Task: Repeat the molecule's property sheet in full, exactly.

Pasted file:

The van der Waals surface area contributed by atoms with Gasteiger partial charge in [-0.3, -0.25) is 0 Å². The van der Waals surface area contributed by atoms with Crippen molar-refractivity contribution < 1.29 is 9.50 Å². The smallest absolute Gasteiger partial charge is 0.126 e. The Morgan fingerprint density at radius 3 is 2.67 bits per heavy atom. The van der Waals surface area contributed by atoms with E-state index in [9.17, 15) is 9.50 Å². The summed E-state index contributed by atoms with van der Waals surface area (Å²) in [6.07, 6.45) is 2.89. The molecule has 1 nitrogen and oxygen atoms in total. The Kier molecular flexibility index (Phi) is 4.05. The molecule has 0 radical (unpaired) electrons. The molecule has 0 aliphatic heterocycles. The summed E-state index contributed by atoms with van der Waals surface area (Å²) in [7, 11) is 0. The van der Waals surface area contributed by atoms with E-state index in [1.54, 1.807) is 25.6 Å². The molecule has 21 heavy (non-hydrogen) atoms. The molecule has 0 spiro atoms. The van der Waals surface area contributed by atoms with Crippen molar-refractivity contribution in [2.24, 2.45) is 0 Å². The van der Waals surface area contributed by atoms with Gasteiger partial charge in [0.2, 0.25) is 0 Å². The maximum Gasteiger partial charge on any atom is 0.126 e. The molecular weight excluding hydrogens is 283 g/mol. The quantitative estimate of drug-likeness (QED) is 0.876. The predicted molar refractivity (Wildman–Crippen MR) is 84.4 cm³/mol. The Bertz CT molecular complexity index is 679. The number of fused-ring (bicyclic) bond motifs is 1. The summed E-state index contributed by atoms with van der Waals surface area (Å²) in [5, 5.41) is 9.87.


The van der Waals surface area contributed by atoms with Gasteiger partial charge in [-0.3, -0.25) is 0 Å². The van der Waals surface area contributed by atoms with Crippen molar-refractivity contribution < 1.29 is 9.50 Å². The smallest absolute Gasteiger partial charge is 0.126 e. The Morgan fingerprint density at radius 3 is 2.67 bits per heavy atom. The van der Waals surface area contributed by atoms with E-state index in [9.17, 15) is 9.50 Å². The summed E-state index contributed by atoms with van der Waals surface area (Å²) in [6.07, 6.45) is 2.89. The molecule has 1 nitrogen and oxygen atoms in total. The Kier molecular flexibility index (Phi) is 4.05. The molecule has 0 radical (unpaired) electrons. The molecule has 0 aliphatic heterocycles. The summed E-state index contributed by atoms with van der Waals surface area (Å²) in [7, 11) is 0. The van der Waals surface area contributed by atoms with E-state index in [1.54, 1.807) is 25.6 Å². The molecule has 21 heavy (non-hydrogen) atoms. The molecule has 0 spiro atoms. The van der Waals surface area contributed by atoms with Crippen molar-refractivity contribution in [2.24, 2.45) is 0 Å². The van der Waals surface area contributed by atoms with Gasteiger partial charge in [0.2, 0.25) is 0 Å². The maximum Gasteiger partial charge on any atom is 0.126 e. The molecular weight excluding hydrogens is 283 g/mol. The quantitative estimate of drug-likeness (QED) is 0.876. The predicted molar refractivity (Wildman–Crippen MR) is 84.4 cm³/mol. The Bertz CT molecular complexity index is 679. The number of fused-ring (bicyclic) bond motifs is 1. The summed E-state index contributed by atoms with van der Waals surface area (Å²) in [5, 5.41) is 9.87.